Are the New Techniques for Mining Natural Gas Going to Be Better or Worse for the Environment ?


Mining natural gas has come a long way since its inception. The early days of gas mining were wrought with environmental disaster. Mine collapses and gas leaks poisoned groundwater and air quality.

But today’s natural gas miners have access to new, safer technologies. These technologies allow them to extract gas with minimal environmental impact.

However, not everyone agrees that gas mining is environmentally friendly. Some people worry that the new technologies are actually worse for the environment than the old techniques.

These people argue that the new technologies allow miners to extract more gas, leading to more pollution. They also argue that the new technologies use more water, which can lead to water shortages.

Despite these concerns, the majority of people believe that the new technologies are better for the environment. They believe that the new technologies allow miners to extract gas more efficiently, with less pollution.

Ultimately, the debate over the environmental effects of gas mining is still raging. But the new technologies offer hope that gas mining can be done in a way that is safe for the environment.

Natural Gas Is a Relatively Clean Burning Fossil Fuel

Burning natural gas for energy results in fewer emissions of nearly all types of air pollutants and carbon dioxide (CO 2) than burning coal or petroleum products to produce an equal amount of energy. About 117 pounds of CO 2 are produced per million British thermal units (MM-Btu) equivalent to natural gas compared with more than 200 pounds of CO 2 per MM-Btu of coal and more than 160 pounds per MM-Btu of distillate fuel oil. The clean burning properties of natural gas have contributed to increased natural gas use for electricity generation and as a transportation fuel for fleet vehicles in the United States.

Natural Gas Exploration, Drilling and Production Affects the Environment

When geologists explore for natural gas deposits on land, they may disturb vegetation and soil with their vehicles. Drilling a natural gas well on land may require clearing and levelling an area around the well site. Well drilling activities produce air pollution and may disturb people, wildlife, and water resources. Laying pipelines that transport natural gas from wells usually requires clearing land to bury the pipe. Natural gas production can also produce large volumes of contaminated water. This water requires proper handling, storage, and treatment so that it does not pollute land and other waters. Natural gas wells and pipelines often have engines to run equipment and compressors, which produce air pollutants and noise.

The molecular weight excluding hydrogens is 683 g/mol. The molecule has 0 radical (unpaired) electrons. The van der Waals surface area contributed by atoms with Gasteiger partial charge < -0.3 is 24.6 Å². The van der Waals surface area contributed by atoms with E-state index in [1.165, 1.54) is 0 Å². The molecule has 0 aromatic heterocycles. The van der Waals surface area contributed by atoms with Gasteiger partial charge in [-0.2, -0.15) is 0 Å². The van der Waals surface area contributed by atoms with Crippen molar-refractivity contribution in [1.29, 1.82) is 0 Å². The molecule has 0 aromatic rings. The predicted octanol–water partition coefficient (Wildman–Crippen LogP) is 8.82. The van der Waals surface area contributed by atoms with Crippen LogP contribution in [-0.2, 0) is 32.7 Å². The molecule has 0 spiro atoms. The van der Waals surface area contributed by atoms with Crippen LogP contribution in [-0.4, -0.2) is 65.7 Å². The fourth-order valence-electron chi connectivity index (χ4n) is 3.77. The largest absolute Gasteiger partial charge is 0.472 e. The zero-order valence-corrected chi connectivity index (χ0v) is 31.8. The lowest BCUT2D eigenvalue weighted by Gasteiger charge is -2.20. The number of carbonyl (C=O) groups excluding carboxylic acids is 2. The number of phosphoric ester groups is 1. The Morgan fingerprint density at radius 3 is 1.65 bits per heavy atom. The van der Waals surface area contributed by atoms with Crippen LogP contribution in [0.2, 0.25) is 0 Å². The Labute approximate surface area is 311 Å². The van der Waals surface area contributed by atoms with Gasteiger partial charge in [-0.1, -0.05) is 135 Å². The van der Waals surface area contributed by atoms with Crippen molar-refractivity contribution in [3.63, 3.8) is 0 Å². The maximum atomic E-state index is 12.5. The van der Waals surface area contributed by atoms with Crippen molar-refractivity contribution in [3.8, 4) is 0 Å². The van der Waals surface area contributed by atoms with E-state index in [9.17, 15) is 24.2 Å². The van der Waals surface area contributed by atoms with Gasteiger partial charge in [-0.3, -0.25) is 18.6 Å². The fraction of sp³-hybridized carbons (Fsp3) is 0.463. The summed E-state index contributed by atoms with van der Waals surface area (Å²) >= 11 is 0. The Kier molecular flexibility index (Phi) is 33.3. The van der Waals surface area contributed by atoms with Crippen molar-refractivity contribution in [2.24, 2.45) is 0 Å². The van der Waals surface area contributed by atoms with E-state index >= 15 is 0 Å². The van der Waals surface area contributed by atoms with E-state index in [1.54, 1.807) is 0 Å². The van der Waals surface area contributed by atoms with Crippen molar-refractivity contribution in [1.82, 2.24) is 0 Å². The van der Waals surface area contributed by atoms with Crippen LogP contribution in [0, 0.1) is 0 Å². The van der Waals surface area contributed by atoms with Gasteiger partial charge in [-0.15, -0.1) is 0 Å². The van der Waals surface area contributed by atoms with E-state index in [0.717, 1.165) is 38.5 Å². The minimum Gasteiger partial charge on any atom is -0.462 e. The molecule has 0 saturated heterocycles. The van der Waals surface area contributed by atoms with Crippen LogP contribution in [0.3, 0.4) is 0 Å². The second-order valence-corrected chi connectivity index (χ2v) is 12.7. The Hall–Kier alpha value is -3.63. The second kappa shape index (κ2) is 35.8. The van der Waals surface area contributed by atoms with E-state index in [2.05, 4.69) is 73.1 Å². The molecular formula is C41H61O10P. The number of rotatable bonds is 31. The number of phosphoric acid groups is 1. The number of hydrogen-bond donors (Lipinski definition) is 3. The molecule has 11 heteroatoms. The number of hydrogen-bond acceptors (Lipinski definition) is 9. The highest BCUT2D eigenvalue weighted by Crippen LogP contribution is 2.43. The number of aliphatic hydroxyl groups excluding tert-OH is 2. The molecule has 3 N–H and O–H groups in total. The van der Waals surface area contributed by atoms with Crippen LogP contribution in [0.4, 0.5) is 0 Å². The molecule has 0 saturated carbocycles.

In areas where natural gas is produced at oil wells but is not economical to transport for sale or contains high concentrations of hydrogen sulphide (a toxic gas), it is burned (flared) at well sites. Natural gas flaring produces CO 2, carbon monoxide, sulphur dioxide, nitrogen oxides, and many other compounds, depending on the chemical composition of the natural gas and on how well the natural gas burns in the flare. However, flaring is safer than releasing natural gas into the air and results in lower overall greenhouse gas emissions because CO 2 is not as strong a greenhouse gas as methane.

The New Techniques for Mining Natural Gas Known as Fracking and Horizontal Drilling

The new techniques for mining natural gas, known as fracking and horizontal drilling, are coming under increasing scrutiny, with some saying they are worse for the environment than traditional gas drilling. These new techniques involve injecting large quantities of water, sand and chemicals into shale formations to release the gas trapped inside.

The process of fracking has already been linked to water contamination and air pollution. The wastewater produced by fracking is often radioactive and contains carcinogens such as lead and mercury. The chemicals used in the fracking process can also escape from wells and contaminate groundwater.

Air pollution from fracking operations can include dangerous chemicals such as benzene and formaldehyde. These pollutants can cause serious health problems, including cancer and respiratory illnesses.

Some scientists also fear that fracking could cause earthquakes. The high-pressure injection of water into the earth’s crust can trigger seismic activity.

Despite these concerns, the Obama administration is moving forward with its plans to expand fracking operations. The administration believes that fracking can help reduce America’s dependence on foreign oil and create jobs.

The critics of fracking say that the risks to the environment are simply too high. They argue that the administration should invest in renewable energy sources such as solar and wind power, which are safer and cleaner than fracking.


The techniques for mining natural gas have the potential to be both better and worse for the environment. They have the potential to be better because they may allow for more efficient extraction of the gas. However, they also have the potential to be worse because they may lead to more pollution and destruction of the environment.

Sue Clifford

Sue Clifford

Sue Clifford is a Minnesota-based personal finance expert with more than 25 years of experience in the money management industry. A CFP(Certified Financial Planner) and an Accredited Financial Counselor, Clifford is a leader in the industry and a passionate advocate for financial literacy. She writes a finance blog on topics such as budgeting, debt management, retirement savings, investing and financial planning, drawing on her professional experience and personal experience in money management. With an accessibility and a commitment to financial literacy, Sue Clifford’s financial blog is sure to offer useful insight and advice for anyone looking to take control of their financial future.

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